I can still see it happening now. Kildare are thinking about a Leinster final in Croke Park and Longford are on the attack, landing one sucker-punch after another. Even now it seems slightly surreal.
If the memory is that fresh in my mind, can you imagine the pain those county minors must have felt when they left Pearse Park defeated on a bleak Sunday night in Longford three years ago. It didn’t seem fair at the time and it doesn’t seem fair now but at least the majority of those Kildare players have a chance to make amends. While Longford will confident in the way that only champions can be, there is no telling what lengths a man will go to when the hurt inside him is driving him crazy.
From what I’ve seen of this Kildare under-21 team this year, that loss from three years ago is still fresh in their minds. It is rare to see a young team so ruthless as Kildare were against Laois. They were as hungry for possession in the last minute as they were in the first and they went hunting for scores in a way that suggests they play regardless of the clock and the opponent. To me that was a show of mental strength that bodes well for the final. They give the impression that it doesn’t matter whether they’re in front or behind or running out of time, they remain focused on the task.
It’s probably not all that surprising that this squad have developed such a clear-eyed focus. If they were to learn anything from that minor defeat three years ago it was the fact that no game is ever won until the final whistle blows. Equally it doesn’t mean you need to panic just because something goes wrong at the back. As well as the goals Longford scored that night, I can still see some of the chances Kildare missed in the final stages as they went in search of an equaliser. Had they held their heads, they had more than enough opportunities to level the game and maybe even win. At the time it felt like they had been submerged by a Longford landslide but the reality was they only lost by a point.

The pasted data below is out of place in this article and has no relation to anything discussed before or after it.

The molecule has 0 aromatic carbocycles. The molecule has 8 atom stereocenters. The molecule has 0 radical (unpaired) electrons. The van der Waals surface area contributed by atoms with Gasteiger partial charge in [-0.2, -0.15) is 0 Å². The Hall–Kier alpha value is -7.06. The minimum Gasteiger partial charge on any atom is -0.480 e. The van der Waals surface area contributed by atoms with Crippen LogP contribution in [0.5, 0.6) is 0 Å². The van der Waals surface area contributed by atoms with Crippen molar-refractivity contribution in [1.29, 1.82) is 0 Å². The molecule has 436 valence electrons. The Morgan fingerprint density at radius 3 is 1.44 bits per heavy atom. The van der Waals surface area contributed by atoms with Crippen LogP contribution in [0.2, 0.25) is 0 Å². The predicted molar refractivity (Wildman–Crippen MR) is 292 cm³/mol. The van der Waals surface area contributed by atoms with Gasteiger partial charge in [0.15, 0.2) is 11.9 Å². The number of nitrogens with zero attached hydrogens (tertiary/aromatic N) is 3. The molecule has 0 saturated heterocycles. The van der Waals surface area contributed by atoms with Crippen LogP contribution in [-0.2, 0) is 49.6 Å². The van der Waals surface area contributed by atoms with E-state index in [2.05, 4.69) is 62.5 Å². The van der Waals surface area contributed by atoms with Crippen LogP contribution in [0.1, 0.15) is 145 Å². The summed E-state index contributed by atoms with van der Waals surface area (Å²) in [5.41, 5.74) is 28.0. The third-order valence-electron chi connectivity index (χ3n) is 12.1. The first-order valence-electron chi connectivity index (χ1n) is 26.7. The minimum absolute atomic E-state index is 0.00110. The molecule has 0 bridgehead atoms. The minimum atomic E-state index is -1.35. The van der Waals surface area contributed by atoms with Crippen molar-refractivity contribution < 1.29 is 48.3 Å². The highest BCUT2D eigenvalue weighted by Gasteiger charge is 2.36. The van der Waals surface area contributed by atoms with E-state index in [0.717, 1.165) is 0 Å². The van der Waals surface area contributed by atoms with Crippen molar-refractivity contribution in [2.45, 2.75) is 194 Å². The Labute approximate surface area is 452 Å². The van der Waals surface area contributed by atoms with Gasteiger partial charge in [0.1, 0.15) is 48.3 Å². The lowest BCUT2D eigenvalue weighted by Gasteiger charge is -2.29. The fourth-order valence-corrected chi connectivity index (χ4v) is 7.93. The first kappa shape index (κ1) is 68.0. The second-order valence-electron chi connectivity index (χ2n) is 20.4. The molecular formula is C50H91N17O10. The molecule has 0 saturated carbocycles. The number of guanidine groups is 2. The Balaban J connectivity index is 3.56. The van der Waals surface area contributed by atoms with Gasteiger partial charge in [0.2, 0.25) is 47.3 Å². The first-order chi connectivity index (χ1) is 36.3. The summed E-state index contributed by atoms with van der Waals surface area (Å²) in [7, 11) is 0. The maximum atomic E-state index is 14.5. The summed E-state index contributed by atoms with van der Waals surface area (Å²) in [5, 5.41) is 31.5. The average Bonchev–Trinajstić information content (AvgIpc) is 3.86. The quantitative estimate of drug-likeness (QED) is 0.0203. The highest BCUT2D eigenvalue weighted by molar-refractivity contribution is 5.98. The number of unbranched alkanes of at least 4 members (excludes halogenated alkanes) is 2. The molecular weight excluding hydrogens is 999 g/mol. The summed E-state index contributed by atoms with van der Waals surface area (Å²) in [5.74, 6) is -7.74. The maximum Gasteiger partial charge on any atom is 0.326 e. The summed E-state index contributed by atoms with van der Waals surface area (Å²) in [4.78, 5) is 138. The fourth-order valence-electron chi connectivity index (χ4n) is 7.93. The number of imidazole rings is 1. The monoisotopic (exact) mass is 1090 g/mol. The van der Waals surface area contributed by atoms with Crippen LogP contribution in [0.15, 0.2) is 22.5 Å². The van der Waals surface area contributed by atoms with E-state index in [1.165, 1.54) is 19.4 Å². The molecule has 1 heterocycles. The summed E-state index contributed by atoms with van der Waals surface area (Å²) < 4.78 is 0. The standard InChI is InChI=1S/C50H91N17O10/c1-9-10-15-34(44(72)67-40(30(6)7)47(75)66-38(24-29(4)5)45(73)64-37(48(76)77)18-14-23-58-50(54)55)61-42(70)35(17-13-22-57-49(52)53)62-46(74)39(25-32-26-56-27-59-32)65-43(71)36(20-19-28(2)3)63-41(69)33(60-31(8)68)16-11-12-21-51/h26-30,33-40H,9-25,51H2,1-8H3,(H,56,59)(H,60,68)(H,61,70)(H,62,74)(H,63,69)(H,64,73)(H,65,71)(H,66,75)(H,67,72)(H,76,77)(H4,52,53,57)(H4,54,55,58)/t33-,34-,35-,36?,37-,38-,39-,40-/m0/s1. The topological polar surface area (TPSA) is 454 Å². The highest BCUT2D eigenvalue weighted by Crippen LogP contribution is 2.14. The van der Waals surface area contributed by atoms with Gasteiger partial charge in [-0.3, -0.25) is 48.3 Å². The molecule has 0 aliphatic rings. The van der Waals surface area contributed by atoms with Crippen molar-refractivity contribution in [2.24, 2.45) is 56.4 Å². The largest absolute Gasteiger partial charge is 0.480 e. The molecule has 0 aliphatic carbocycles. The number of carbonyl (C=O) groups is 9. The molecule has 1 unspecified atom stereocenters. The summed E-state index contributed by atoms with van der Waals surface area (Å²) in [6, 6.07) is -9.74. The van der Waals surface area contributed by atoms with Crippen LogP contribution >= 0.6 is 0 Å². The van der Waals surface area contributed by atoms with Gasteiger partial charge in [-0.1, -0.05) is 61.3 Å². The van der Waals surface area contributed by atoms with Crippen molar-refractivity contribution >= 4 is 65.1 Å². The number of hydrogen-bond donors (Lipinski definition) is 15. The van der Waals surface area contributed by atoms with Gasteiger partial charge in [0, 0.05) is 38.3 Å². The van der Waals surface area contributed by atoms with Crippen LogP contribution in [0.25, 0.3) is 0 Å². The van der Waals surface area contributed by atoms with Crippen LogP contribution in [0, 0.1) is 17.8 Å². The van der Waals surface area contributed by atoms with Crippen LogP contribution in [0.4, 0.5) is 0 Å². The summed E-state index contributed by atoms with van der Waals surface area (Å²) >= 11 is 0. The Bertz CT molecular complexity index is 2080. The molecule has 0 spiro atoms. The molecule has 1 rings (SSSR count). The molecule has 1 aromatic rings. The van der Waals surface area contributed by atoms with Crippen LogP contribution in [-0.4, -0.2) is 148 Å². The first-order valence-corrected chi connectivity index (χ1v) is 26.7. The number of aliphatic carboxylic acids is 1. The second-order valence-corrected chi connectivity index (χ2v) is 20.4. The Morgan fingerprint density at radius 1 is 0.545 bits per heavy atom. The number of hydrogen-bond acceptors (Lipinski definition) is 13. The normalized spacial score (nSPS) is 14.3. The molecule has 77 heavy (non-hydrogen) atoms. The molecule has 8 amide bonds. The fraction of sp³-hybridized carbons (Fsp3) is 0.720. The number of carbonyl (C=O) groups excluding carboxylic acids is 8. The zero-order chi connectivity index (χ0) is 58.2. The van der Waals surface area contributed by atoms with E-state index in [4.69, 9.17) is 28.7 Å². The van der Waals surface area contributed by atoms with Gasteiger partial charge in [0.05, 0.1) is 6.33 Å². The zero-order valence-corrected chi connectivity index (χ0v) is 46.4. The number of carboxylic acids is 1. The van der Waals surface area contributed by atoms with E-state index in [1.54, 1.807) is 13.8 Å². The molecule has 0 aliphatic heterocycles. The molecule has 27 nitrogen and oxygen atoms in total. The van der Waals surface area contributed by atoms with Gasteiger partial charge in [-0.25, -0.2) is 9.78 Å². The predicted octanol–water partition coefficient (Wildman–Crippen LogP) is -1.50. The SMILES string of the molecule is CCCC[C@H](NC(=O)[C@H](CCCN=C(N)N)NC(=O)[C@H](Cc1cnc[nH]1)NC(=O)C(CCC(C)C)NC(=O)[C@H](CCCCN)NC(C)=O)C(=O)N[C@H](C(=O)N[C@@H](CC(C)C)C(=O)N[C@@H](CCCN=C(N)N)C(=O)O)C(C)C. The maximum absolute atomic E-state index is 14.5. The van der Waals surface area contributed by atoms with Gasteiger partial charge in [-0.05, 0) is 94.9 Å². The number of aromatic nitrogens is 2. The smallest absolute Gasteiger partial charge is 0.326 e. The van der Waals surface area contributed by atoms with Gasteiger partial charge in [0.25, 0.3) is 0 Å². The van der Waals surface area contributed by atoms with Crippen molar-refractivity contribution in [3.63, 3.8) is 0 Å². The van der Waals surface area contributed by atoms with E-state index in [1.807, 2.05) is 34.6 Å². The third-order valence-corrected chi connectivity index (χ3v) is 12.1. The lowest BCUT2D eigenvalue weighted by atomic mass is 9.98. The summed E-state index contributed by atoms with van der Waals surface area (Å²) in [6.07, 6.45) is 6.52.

It is worth remembering the circumstances that led to such a sore defeat if only so that the powers-that-be remember that no system should ever again be weighted so heavily against a team.
Kildare beat Dublin, not once but twice that year, and having come through an incredible series of games against them in the quarter-final, which went to a second replay, they were one of only two sides who didn’t get a second chance in the minor championship. Longford had been beaten in the first round that year and came through the back-door system to win the provincial title. They came via a route that was never made available to Kildare, which was why that semi-final defeat seemed so harsh. The fact that, as Kildare fans, we left Pearse Park knowing the better team had lost that night only added to the sense of injustice. Championship football has never been about the best team anyway but the best team on the day. It’s a crucial distinction and one that this under-21 side have surely, and sorely, learned.
That is not to take away from Longford’s Leinster title three years ago. They have proven their quality in the intervening years and reached last year’s under-21 decider before taking out the favourites, Dublin, in this year’s quarter-final. Anyone who follows underage football in Leinster will know how competitive it is.
Last year Dublin beat Louth in the final when Westmeath and Offaly were the beaten semi-finalists. Wexford beat Longford in the 2011 decider, the same Wexford who beat us by a point in a year when Carlow and Westmeath were the beaten semi-finalists. Three years ago Dublin beat Westmeath when Laois and Carlow were the beaten semi-finalists.
Underage football in Leinster is a competitive business despite some results might suggest. This year Dublin annihilated Carlow, Laois hammered Wicklow and then we made light work of Laois. By and large, winning the under-21 championship is a difficult business but the rewards are greater. Just look at how many under-21s have featured with the Kildare seniors this year.
It is far from a foregone conclusion but I genuinely feel it will take something special from Longford to stop this Kildare team in their tracks, simply because they are a quite special side. While the defence hasn’t really been tested yet and Longford may feel there are one or two potential frailties there on the evidence of the Meath game, Kildare have a leader in every line of the field. If the Longford attack is causing problems, Kildare have good cover on the bench and their defenders are versatile enough to switch men and swap positions to curb any threat.
After the Laois display, it’s hard to envisage any midfield getting the better of Sean Hurley and Tommy Moolick. Daniel Flynn and Paul Cribbin can drop in if required and having scored 5-37 in two games, we need hardly say much more about the attack.
This should be a cracking contest and while I’d be too weary to bet on it, I cannot envisage anything other than a Kildare victory.